The U.S. Senator who divulged the Pentagon Papers in Congress says Edward Snowden and other citizens with access to classified information should have the same immunity as members of Congress to make public secret documents exposing government wrongdoing.
Before Daniel Ellsberg, American's most important whistleblower until Snowden, leaked the Pentagon Papers in 1971 to The New York Times and The Washington Post, he went to Congress to find a Senator willing to make the Papers public.
Several turned him down, including George McGovern, who was worried what it would do to his presidential chances the next year. Eventually a freshman Senator, Mike Gravel of Alaska, agreed to take them.
With publication in the Times and Post shut down by the Nixon Justice Department's prior restraint, Gravel read the top secret Papers in a Senate hearing on June 29, 1971. He did so on the basis of a clause in the Constitution granting immunity to members of Congress to legally reveal classified information.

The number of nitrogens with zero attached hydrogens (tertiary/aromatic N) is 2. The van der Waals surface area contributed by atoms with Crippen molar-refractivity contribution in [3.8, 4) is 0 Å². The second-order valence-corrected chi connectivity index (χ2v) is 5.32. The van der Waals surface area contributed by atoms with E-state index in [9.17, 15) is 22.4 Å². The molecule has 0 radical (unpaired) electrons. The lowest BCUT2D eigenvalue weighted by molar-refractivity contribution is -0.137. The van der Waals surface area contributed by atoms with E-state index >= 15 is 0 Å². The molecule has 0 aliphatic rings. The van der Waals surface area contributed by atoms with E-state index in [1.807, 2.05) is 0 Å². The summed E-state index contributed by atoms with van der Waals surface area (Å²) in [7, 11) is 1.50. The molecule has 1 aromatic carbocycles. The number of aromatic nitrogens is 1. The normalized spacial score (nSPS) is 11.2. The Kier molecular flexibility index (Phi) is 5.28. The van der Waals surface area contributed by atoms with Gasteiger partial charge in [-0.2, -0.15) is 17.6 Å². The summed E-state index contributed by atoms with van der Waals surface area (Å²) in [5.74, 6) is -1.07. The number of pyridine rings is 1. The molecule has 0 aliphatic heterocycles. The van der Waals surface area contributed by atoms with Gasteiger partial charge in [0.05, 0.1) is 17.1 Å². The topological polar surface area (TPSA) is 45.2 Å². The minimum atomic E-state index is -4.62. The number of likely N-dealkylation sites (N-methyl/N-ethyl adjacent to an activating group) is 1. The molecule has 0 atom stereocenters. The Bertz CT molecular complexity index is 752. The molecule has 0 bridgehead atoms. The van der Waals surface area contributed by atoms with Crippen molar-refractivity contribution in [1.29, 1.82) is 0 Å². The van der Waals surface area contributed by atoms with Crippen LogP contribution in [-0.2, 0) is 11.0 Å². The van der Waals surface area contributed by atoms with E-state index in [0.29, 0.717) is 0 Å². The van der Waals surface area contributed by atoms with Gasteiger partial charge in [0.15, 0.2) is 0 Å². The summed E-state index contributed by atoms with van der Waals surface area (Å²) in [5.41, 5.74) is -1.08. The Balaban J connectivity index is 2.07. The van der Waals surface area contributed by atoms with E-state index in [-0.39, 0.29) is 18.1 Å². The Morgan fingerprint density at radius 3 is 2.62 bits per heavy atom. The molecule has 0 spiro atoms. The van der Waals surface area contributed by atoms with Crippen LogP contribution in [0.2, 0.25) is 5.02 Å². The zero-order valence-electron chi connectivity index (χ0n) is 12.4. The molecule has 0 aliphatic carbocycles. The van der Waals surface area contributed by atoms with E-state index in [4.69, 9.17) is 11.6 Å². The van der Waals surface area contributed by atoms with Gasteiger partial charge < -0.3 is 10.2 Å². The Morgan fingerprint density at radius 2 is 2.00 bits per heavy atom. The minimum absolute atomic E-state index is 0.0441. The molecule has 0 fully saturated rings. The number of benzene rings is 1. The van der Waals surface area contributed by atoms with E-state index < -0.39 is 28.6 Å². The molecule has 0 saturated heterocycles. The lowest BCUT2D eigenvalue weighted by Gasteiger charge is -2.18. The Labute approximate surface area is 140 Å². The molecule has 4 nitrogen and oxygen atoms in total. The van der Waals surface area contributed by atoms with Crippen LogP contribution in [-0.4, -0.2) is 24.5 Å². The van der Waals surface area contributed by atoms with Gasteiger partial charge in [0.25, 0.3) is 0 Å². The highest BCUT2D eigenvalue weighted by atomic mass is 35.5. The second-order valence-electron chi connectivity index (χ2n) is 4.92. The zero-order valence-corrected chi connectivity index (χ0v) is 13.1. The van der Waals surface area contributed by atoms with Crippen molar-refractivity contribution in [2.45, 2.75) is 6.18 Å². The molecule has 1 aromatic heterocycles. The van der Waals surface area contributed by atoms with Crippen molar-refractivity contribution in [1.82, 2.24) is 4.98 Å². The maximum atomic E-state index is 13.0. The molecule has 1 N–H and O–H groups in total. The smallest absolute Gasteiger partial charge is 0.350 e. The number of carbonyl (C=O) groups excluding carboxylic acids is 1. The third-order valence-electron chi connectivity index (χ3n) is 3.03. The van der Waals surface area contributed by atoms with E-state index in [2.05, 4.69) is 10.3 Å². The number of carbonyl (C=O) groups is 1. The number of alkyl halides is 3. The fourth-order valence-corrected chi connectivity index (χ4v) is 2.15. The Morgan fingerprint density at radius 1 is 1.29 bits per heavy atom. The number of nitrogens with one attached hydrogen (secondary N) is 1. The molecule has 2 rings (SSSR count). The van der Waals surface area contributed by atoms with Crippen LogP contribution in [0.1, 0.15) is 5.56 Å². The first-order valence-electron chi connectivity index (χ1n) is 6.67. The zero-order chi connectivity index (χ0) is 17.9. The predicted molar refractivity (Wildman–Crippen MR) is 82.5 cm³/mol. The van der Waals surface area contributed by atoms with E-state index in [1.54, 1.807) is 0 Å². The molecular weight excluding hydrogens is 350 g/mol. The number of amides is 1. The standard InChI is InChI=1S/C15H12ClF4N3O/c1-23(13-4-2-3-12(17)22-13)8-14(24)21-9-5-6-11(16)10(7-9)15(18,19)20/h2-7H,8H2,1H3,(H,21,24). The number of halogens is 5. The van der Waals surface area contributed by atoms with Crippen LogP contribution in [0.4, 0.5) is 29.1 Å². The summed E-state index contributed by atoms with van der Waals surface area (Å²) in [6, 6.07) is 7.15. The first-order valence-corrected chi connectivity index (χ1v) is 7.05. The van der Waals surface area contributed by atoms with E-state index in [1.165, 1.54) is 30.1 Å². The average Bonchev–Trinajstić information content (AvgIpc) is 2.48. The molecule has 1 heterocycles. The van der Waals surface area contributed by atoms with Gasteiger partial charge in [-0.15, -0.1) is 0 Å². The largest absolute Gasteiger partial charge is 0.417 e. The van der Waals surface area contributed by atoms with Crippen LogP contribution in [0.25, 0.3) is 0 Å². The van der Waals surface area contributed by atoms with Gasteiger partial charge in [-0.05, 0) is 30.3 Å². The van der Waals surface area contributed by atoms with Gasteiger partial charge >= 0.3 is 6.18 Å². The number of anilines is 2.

Article I, Section 6, Clause 1 of the U.S. Constitution, the so-called Speech and Debate clause, gives immunity to any member of Congress to avoid questioning about anything said in the course of a legislative act.
But when Gravel went to Beacon Press in Boston to publish the Papers as a book, Nixon sought his indictment. The Supreme Court unanimously upheld Gravel's right to reveal classified information in the Senate. But it ruled he couldn't bring it to an outside publisher. Nixon could have, but didn't, pursue charges for this against Gravel.
I tell the full story in the book I authored with Senator Gravel, A Political Odyssey, published by Seven Stories Press, with a foreword by Ellsberg. It is relevant today because Senators Ron Wyden and Mark Udall on the Senate intelligence committee say they had concerns about the National Security Agency surveillance programs but couldn't go public with the classified details. It's a point of view widely reported in the press.